Jaws Fanfiction: Captain Quint Shark Hunter - 6. Chapter 6 The March of Time
Chapter Six: The March of Time
Abel received another set of documents from the sergeant at arms in exchange for the papers he gave him and was told to report to the naval base in Saratoga Springs at zero eight hundred the following day.
‘Saratoga Springs?’ Abel asked. ‘Where’s that?’
‘Are you cracking wise, kid?’ The sergeant glanced over Abel’s papers, and then muttered to himself, ‘No, I guess not. It’s upstate, north of Albany.’
Another recruit pushed forward, and Abel stepped to one side. He tried to get directions from another soldier, but was rebuffed (‘What am I? A traffic cop?’) and told to move on. He made his way through the crowd of volunteers that was still flowing into the main hall, and stood on the steps. It was snowing hard now and the sidewalks were already white. The traffic was moving at a sluggish pace and horns blared under the impatient fists of cab drivers. Abel walked the streets aimlessly for an hour and then ducked into a deli for lunch. He sat in a window booth and watched the passers-by, a pastrami on rye and a glass of milk on the shiny formica table top in front of him.
Back home in Amity he had sometimes spent idle afternoons in the drugstore on Main Street, nursing a soda and watching the people on the sidewalks. The faces of the islanders – many of them familiar to him – bore the marks of constant exposure to the sun and the wind, and, like the wooden fences that ran along the dunes, they were worn and weathered. Here in New York every face was a stranger’s. There were society women with scarlet mouths in fur-collared coats and pill box hats, businessmen in gray worsted suits and gabardine coats, down-and-outs in ill-fitting jackets and baggy pants tied up with string, uniformed policemen carrying billy clubs, labourers in denim overalls and cloth caps,sailors on shore leave following the sashaying secretaries on their way back from a lunch break.
Abel swallowed the final crust of his sandwich, drank down the last of the milk and wiped his upper lip with his sleeve. He made his way back to Broadway, and as the sun set, the Christmas decorations glowed and glittered all around him. He passed a movie theater and on an impulse bought a ticket. Inside, the foyer was like a sultan’s palace: there were plaster mouldings of stars on the ceiling and thick curtains of red velvet wrapped around imitation marble columns that flanked a wide crimson carpeted staircase. At the top of the stairs a man in a violet uniform with gold piping inspected Abel’s ticket stub and opened the door. Abel stumbled into the dark and groped his way to a seat.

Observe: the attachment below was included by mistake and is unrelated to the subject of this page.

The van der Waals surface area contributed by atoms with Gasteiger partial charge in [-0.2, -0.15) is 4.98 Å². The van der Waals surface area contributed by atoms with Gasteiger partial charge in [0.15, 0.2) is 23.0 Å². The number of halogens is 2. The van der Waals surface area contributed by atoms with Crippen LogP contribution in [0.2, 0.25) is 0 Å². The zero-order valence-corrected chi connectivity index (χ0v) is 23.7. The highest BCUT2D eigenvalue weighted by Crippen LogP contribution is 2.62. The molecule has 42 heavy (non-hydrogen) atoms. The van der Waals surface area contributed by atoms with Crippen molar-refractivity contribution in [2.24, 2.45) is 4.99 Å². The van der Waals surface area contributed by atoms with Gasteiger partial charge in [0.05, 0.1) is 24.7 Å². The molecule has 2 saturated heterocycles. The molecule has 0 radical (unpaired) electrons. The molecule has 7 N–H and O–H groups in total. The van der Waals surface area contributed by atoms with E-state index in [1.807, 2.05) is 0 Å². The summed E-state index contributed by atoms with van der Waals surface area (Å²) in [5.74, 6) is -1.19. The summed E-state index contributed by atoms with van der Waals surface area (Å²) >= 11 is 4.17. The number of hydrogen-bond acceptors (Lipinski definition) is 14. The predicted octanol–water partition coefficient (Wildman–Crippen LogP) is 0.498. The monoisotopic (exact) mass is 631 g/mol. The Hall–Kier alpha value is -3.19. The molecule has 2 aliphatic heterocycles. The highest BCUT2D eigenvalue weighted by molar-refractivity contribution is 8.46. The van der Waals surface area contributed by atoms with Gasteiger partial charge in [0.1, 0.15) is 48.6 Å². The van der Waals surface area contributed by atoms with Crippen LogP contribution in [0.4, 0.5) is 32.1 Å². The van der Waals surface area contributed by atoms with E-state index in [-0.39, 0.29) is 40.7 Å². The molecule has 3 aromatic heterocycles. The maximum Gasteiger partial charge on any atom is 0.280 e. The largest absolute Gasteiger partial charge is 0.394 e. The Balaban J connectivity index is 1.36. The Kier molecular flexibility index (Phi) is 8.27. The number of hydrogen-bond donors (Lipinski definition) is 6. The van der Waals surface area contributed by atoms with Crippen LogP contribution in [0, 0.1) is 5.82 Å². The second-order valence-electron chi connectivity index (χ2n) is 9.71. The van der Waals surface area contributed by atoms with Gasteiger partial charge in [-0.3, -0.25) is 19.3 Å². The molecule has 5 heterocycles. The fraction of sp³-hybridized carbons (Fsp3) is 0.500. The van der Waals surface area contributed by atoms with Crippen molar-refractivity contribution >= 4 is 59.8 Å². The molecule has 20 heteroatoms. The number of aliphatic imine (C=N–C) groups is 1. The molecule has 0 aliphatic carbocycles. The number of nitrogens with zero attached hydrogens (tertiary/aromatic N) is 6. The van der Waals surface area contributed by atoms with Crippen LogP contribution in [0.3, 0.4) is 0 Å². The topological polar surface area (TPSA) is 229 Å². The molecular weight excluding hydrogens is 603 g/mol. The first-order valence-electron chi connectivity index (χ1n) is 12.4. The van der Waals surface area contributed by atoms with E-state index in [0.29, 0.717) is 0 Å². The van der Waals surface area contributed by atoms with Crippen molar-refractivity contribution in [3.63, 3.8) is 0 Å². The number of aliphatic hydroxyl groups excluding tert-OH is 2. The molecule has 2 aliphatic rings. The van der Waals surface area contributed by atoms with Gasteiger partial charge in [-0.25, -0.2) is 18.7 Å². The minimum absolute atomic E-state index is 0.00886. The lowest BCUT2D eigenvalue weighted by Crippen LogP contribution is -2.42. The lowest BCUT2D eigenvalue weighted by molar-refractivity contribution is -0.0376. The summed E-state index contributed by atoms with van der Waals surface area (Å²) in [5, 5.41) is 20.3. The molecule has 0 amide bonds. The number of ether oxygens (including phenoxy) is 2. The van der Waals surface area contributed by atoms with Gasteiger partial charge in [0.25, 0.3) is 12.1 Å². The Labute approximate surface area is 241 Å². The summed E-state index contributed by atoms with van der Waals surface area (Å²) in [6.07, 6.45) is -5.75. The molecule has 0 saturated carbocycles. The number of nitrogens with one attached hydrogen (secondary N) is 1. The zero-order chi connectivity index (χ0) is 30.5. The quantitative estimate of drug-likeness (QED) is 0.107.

The feature had already started. Across a giant screen flickered images of black and white: some men, their faces hidden in shadow, talking in a room, and then a rainy night outside a nightclub, followed by a winter scene outside a cabin, a large dinner party with dancing girls, a political rally, a scene from an opera, and a crazy bald man walking the long corridors of an old castle. Abel couldn’t follow the story at all. He closed his eyes and fell asleep, woken only when a departing couple brushed past him. The matinee was over and the lights had come up, but Abel was reluctant to leave the warmth of the auditorium. He watched more patrons file in for the next show, and finally the lights came down again.
A strident fanfare of trumpets announced the beginning of the newsreel, and a sombre voice spoke over a title card that read BOMBING OF PEARL HARBOR.
‘Amongst the archipelago of Hawaii lies the island of Oahu, the base of the United States Pacific Fleet.’ A spinning globe wreathed in white vapour faded into a crude map of the islands. Palm trees and sandy beaches, sailors in white uniforms receiving garlands of flowers from grass-skirted natives. ‘Hawaii, a paradise on earth, and home to twenty thousand military personnel and their families.’ Women playing tennis, children on bicycles, a man in shirt sleeves mowing his front yard. ‘A paradise that on the morning of Sunday 7th December became a living hell.’ Huge battleships listing in the water, billows of black smoke, planes, strained desperate faces, the walking wounded, women weeping. ‘A day that will live in infamy. A cowardly unprovoked attack by a nation greedy for power.’ Japanese generals in full regalia with ceremonial swords. Fighter pilots bowing before the flag of the rising sun. Maps of the Pacific with animated arrows showing the lines of attack. ‘America now prepares for war. Across the country men and women step forward to do their duty.’ Lines outside recuiting offices. A soldier saluting the stars and stripes, which, fluttering in the breeze, slowly fills the entire screen as the words ENLIST TODAY! appear.
There were cheers and whistles from the audience. The newsreel was followed by a Merrie Melodies cartoon and then the feature presentation. Abel stayed for half an hour in the hope that he would be able to make some sense of the picture if he saw it from the beginning, but he finally gave up and left.
As Abel trudged through the snow, the images from the newsreel flashed in his mind, and as he walked his fists tightened and his determination hardened. He was ready to fight.